Sunday, September 21, 2008

Google Invests in Solar Energy

An interesting article from Fortune mentions that Google is not sticking strictly to search and internet investment.

Doug Buchanan grins with relief when he sees the carcasses. He has just driven up a steep dirt road onto a vast, sunbaked mesa overlooking the Mojave Desert in western Nevada. There, a few feet from the trail, lie the corpses of two steers. A raven perches on one, the only object more than three feet above the ground on this pancake-flat plateau. Cattle, dead or alive, qualify as good news in Buchanan's line of work. If cattle are present, that means grazing is permitted, and that in turn means that this land is most likely not protected habitat for the desert tortoise.

Buchanan, 53, is scouting sites for a solar power company called BrightSource Energy, an Oakland-based startup backed by Google (GOOG, Fortune 500) and Morgan Stanley (MS, Fortune 500). The blunt, fifth-generation Californian, who used to survey the same area for natural-gas power sites, knows that the presence of an endangered species such as the tortoise could derail BrightSource's plans to build a multibillion-dollar solar energy plant on the mesa.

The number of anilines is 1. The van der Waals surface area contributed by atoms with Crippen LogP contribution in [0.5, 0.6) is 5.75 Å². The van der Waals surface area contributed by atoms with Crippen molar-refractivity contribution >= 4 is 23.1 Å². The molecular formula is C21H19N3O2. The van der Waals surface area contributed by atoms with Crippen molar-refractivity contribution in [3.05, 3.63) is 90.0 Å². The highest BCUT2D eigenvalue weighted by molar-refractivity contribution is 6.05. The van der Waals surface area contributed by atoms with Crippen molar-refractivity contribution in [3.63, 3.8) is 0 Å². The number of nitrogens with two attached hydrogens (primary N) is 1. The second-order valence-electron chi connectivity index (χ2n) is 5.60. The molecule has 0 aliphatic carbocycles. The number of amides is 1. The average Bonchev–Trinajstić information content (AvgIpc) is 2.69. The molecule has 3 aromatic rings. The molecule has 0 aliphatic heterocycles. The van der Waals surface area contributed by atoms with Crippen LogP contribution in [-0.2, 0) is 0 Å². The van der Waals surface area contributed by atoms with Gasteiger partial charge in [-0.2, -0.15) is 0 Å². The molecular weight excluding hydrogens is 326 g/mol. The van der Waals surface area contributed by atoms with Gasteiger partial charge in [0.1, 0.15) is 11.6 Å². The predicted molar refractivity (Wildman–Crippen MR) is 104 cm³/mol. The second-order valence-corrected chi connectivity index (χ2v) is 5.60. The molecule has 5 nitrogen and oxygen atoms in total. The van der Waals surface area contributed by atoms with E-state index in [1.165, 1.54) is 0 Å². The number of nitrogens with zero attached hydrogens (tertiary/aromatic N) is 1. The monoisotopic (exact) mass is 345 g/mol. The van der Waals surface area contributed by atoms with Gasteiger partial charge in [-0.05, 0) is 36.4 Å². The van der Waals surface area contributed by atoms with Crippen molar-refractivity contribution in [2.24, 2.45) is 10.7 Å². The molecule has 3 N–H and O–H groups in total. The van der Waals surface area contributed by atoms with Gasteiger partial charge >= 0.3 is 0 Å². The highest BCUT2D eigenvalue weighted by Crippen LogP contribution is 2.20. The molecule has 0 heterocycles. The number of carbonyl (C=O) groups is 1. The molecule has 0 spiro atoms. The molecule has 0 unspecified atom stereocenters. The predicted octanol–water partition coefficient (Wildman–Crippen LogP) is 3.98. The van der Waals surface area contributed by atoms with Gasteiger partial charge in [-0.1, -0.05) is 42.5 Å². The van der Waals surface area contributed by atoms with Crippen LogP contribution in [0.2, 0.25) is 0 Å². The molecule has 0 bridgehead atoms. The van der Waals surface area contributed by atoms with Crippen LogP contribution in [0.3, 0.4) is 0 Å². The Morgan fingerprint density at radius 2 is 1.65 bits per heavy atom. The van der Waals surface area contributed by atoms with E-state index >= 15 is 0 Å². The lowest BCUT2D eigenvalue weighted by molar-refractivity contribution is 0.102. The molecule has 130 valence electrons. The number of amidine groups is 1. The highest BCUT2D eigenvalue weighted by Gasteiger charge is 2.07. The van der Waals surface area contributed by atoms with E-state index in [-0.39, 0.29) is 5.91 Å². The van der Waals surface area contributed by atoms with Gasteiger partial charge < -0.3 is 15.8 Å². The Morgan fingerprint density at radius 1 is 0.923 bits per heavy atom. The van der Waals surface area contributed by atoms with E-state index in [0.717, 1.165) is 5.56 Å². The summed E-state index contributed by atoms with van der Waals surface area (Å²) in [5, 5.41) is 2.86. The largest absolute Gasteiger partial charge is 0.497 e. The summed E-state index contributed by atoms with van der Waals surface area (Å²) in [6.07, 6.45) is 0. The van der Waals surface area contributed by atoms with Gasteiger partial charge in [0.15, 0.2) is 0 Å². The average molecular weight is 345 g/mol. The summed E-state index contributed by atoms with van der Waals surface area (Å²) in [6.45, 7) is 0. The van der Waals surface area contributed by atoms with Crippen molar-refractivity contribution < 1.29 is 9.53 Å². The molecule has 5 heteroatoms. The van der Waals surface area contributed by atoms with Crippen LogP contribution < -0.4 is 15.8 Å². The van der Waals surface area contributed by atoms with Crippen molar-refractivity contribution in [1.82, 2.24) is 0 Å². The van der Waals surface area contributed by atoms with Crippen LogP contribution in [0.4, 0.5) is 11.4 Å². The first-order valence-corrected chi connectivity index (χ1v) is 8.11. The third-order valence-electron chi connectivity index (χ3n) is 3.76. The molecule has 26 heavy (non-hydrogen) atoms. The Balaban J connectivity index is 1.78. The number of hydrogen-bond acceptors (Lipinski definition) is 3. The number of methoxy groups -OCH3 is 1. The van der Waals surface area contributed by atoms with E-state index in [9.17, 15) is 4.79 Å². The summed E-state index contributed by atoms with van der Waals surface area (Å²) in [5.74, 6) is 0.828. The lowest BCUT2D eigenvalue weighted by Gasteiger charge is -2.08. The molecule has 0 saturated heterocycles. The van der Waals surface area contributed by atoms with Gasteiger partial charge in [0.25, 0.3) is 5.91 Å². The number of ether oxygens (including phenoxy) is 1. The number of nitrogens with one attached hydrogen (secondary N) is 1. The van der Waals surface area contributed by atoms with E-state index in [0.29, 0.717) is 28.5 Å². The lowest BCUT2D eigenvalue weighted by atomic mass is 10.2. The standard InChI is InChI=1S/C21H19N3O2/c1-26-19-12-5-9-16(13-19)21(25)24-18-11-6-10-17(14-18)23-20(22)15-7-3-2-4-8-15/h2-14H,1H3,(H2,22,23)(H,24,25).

Green energy is not about to get a green light from all environmentalists. "We're going to challenge these big solar projects, and there's going to be tremendous environmental battles," says veteran California activist Phil Klasky, a member of several green groups who helped lead a campaign in the 1990s that scuttled a radioactive-waste dump planned in tortoise territory in the Mojave. "Large solar arrays will have an impact on surrounding critical habitat for the desert tortoise and other threatened species. We have to fight global warming, but just because it's solar doesn't make it right."

The developers are worried about resistance. "I remember the spotted owl," says Fred Morse, a former Department of Energy official who is a senior advisor to Abengoa's U.S. operations. The widespread logging of ancient forests, home to the northern spotted owl, set off epic environmental fights in the 1980s and '90s. As Morse puts it, "The Mohave ground squirrel or the desert tortoise - any one of them could become a cause."

Cloudy days ahead?? let the Sun Shine!

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